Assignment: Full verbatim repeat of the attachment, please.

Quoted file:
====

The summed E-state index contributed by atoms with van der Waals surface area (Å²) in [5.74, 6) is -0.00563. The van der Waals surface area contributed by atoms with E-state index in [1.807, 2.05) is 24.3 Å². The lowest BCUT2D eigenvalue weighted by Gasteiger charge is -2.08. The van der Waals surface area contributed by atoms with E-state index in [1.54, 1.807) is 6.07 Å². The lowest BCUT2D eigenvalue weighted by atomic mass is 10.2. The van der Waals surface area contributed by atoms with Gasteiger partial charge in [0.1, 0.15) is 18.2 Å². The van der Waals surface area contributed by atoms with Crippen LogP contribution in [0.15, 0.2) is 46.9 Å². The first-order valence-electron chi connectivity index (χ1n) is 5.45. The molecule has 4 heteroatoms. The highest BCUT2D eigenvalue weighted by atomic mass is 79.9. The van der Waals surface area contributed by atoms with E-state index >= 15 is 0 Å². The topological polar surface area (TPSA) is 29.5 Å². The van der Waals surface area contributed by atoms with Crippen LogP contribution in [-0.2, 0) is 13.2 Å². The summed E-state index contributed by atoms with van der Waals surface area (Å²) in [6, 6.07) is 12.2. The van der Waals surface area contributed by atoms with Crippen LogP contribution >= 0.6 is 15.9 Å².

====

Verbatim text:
The summed E-state index contributed by atoms with van der Waals surface area (Å²) in [5.74, 6) is -0.00563. The van der Waals surface area contributed by atoms with E-state index in [1.807, 2.05) is 24.3 Å². The lowest BCUT2D eigenvalue weighted by Gasteiger charge is -2.08. The van der Waals surface area contributed by atoms with E-state index in [1.54, 1.807) is 6.07 Å². The lowest BCUT2D eigenvalue weighted by atomic mass is 10.2. The van der Waals surface area contributed by atoms with Gasteiger partial charge in [0.1, 0.15) is 18.2 Å². The van der Waals surface area contributed by atoms with Crippen LogP contribution in [0.15, 0.2) is 46.9 Å². The first-order valence-electron chi connectivity index (χ1n) is 5.45. The molecule has 4 heteroatoms. The highest BCUT2D eigenvalue weighted by atomic mass is 79.9. The van der Waals surface area contributed by atoms with E-state index >= 15 is 0 Å². The topological polar surface area (TPSA) is 29.5 Å². The van der Waals surface area contributed by atoms with Crippen LogP contribution in [-0.2, 0) is 13.2 Å². The summed E-state index contributed by atoms with van der Waals surface area (Å²) in [6, 6.07) is 12.2. The van der Waals surface area contributed by atoms with Crippen LogP contribution >= 0.6 is 15.9 Å².